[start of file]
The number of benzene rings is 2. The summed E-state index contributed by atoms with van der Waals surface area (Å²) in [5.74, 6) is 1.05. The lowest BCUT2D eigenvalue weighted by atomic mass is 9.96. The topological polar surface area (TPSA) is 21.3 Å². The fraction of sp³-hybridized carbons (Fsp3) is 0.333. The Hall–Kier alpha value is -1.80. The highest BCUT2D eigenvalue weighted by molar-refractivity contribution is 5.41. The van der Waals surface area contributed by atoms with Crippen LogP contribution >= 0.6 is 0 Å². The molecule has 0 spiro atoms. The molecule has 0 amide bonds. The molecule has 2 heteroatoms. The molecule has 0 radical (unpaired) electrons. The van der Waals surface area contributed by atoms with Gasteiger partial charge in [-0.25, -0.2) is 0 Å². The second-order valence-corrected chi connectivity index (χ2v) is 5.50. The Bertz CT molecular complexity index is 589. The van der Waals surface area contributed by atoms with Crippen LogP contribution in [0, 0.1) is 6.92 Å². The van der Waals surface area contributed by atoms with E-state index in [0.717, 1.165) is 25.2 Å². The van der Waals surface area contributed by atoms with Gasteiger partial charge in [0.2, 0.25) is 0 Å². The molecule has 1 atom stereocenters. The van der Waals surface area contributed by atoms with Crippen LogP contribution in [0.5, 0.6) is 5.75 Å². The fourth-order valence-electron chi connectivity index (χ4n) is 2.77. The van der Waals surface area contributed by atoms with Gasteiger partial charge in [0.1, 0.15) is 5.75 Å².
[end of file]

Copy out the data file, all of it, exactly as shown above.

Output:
The number of benzene rings is 2. The summed E-state index contributed by atoms with van der Waals surface area (Å²) in [5.74, 6) is 1.05. The lowest BCUT2D eigenvalue weighted by atomic mass is 9.96. The topological polar surface area (TPSA) is 21.3 Å². The fraction of sp³-hybridized carbons (Fsp3) is 0.333. The Hall–Kier alpha value is -1.80. The highest BCUT2D eigenvalue weighted by molar-refractivity contribution is 5.41. The van der Waals surface area contributed by atoms with Crippen LogP contribution >= 0.6 is 0 Å². The molecule has 0 spiro atoms. The molecule has 0 amide bonds. The molecule has 2 heteroatoms. The molecule has 0 radical (unpaired) electrons. The van der Waals surface area contributed by atoms with Gasteiger partial charge in [-0.25, -0.2) is 0 Å². The second-order valence-corrected chi connectivity index (χ2v) is 5.50. The Bertz CT molecular complexity index is 589. The van der Waals surface area contributed by atoms with Crippen LogP contribution in [0, 0.1) is 6.92 Å². The van der Waals surface area contributed by atoms with E-state index in [0.717, 1.165) is 25.2 Å². The van der Waals surface area contributed by atoms with Gasteiger partial charge in [0.2, 0.25) is 0 Å². The molecule has 1 atom stereocenters. The van der Waals surface area contributed by atoms with Crippen LogP contribution in [0.5, 0.6) is 5.75 Å². The fourth-order valence-electron chi connectivity index (χ4n) is 2.77. The van der Waals surface area contributed by atoms with Gasteiger partial charge in [0.1, 0.15) is 5.75 Å².